Book review: Only Fools and Stories by David Jason

Only Fools and Stories: From Del Boy to Granville, Pop Larkin to Frost by David Jason (Published by Century)

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In 1980, as he approached his fortieth birthday, David Jason could look back on an enjoyable comedy and acting career. But he had never hit the big time. And there had been plenty of missed opportunities.

For a few joyful hours in the late Sixties, for example, Jason had been briefly cast as Lance Corporal Jones in a new BBC sitcom about the wartime Home Guard called Dad’s Army. Jason, was only in his twenties then, but already had a good reputation for playing old men. Jason’s euphoria at getting the role was short-lived, however. The casting director’s first choice, middle-aged Clive Dunn got back in touch and indicated that, on second thoughts, he wanted the part which would make him a star, after all. Jason was out.

He could also have very easily been a Python, having co-starred with Michael Palin, Eric Idle and Terry Jones in the 1967-1969 comedy sketch Do Not Adjust Your Set. But for whatever reason, Jason didn’t follow these three into the hugely successful Monty Python’s Flying Circus.

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He was, at least, by the end of the Seventies, an experienced and highly recognisable comedy face. He had played the geriatric convict Blanco in the hugely successful prison-based sitcom,  Porridge. Appearing with Ronnie Barker again, Jason had excelled as Granville, the put upon Yorkshire errand boy in Open All Hours. But though now regarded as a classic sitcom (indeed, Jason appears in its follow-up, Still Open All Hours to this day), the Roy Clarke series was very slow to attract a large audience.

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It took Only Fools and Horses to make Jason a star. John Sullivan’s sitcom began in 1981 and like Open All Hours was to be a slow burner, getting what, by 1980s standards were considered low ratings. But the role of wheeler dealing market trader Derek “Del Boy” Trotter (a performance Jason based on a stylishly dressed cockney building contractor he had encountered in the Sixties) was clearly the role he had been born to play. By the end of the decade, the series was one of the most popular in the land.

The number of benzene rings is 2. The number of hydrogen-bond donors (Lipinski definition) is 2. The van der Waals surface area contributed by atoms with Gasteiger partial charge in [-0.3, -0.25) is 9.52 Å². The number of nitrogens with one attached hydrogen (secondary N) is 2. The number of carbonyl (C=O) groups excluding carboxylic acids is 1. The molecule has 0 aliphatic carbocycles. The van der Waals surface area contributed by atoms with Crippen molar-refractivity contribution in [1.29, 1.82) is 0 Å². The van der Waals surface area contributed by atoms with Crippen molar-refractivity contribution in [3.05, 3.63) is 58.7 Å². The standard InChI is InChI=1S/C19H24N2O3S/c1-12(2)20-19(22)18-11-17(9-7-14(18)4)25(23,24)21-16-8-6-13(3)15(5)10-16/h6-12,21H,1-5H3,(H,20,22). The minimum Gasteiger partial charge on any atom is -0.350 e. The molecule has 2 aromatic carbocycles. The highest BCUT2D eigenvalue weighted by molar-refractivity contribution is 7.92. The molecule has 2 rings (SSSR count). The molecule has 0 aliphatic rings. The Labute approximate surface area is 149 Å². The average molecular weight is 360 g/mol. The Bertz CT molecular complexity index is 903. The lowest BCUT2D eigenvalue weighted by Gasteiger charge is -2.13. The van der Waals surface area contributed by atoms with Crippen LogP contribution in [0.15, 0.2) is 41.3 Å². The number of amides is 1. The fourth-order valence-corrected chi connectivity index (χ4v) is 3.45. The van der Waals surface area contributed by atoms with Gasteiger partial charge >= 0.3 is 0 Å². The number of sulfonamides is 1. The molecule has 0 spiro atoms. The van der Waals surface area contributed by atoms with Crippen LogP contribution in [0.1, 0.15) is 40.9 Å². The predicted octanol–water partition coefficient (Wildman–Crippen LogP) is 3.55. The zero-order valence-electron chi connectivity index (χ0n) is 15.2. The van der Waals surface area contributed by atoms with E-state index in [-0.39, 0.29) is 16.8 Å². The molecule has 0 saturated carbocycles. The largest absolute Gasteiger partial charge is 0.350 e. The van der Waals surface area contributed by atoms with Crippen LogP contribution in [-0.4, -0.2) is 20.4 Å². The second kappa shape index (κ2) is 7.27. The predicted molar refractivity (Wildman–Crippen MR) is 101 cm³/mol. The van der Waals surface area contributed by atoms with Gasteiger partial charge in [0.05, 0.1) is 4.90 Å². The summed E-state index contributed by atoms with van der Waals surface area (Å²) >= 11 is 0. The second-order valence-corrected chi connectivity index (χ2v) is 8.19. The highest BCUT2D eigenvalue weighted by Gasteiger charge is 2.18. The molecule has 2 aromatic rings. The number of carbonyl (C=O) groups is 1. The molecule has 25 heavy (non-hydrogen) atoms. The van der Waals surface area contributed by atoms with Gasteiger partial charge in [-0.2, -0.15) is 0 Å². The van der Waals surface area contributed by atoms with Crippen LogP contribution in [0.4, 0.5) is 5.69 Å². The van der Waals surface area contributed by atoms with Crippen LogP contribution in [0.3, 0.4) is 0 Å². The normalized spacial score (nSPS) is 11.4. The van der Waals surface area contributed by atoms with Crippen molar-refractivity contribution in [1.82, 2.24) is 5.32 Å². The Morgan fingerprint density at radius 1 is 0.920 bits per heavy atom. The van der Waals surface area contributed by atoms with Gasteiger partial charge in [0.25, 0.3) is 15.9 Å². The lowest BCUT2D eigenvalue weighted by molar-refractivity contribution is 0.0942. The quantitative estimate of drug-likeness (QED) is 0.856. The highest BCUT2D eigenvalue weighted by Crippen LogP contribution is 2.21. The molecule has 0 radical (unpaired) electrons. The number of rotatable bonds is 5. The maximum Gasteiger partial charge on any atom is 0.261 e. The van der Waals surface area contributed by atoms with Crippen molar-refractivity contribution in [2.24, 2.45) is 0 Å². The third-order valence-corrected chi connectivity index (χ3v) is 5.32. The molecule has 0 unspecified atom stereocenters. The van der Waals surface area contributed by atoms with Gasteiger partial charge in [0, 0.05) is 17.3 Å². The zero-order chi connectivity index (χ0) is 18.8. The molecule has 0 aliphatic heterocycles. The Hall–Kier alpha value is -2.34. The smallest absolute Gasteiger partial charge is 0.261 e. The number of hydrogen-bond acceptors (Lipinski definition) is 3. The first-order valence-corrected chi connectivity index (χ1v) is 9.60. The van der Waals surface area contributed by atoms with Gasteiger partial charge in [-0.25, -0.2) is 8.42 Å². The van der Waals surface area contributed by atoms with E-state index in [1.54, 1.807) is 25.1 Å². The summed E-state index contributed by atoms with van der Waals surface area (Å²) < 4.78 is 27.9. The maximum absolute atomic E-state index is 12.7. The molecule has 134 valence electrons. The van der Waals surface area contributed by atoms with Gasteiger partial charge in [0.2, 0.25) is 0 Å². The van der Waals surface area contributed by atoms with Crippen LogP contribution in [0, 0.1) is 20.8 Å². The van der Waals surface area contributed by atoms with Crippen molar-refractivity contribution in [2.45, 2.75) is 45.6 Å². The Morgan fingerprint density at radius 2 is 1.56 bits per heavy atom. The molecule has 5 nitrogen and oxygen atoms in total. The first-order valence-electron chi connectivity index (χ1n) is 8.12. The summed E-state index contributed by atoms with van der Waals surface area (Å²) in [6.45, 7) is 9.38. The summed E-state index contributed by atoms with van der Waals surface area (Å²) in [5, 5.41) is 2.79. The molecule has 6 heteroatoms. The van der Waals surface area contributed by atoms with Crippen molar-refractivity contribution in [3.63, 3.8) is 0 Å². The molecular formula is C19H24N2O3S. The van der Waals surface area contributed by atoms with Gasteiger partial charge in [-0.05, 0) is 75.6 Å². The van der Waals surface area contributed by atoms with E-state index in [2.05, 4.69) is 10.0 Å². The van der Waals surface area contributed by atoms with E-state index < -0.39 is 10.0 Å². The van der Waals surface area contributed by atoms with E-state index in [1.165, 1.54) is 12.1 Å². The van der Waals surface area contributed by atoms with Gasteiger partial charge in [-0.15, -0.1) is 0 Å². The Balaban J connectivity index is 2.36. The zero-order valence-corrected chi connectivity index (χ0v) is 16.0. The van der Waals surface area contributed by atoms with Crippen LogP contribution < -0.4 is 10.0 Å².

Although less of a full-blown autobiography than Jason’s 2013 book, My Life, this should be enjoyed by all Jason fans featuring countless anecdotes about his experiences on the show (notably a series of practical jokes carried out with his onscreen brother Nicholas Lyndhurst) as a well as stories about his other later works including A Touch of Frost, The Darling Buds of May and Porterhouse Blue.

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Book review: Easily Distracted by Steve Coogan

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Easily Distracted by Steve Coogan

Published by: Century

Let’s be clear: Steve Coogan is not Alan Partridge.

There are similarities, obviously. They both look almost the same. Both are totally car-obsessed.  Both have a love for James Bond. In one episode of I’m Alan Partridge…, Partridge memorably recreates the entire opening sequence of The Spy Who Loves Me. Coogan, meanwhile, admits to having a picture of Roger Moore in a safari suit on his bedroom wall as a child. As an adult, he was overjoyed to be mentioned briefly in Roger Moore’s own autobiography.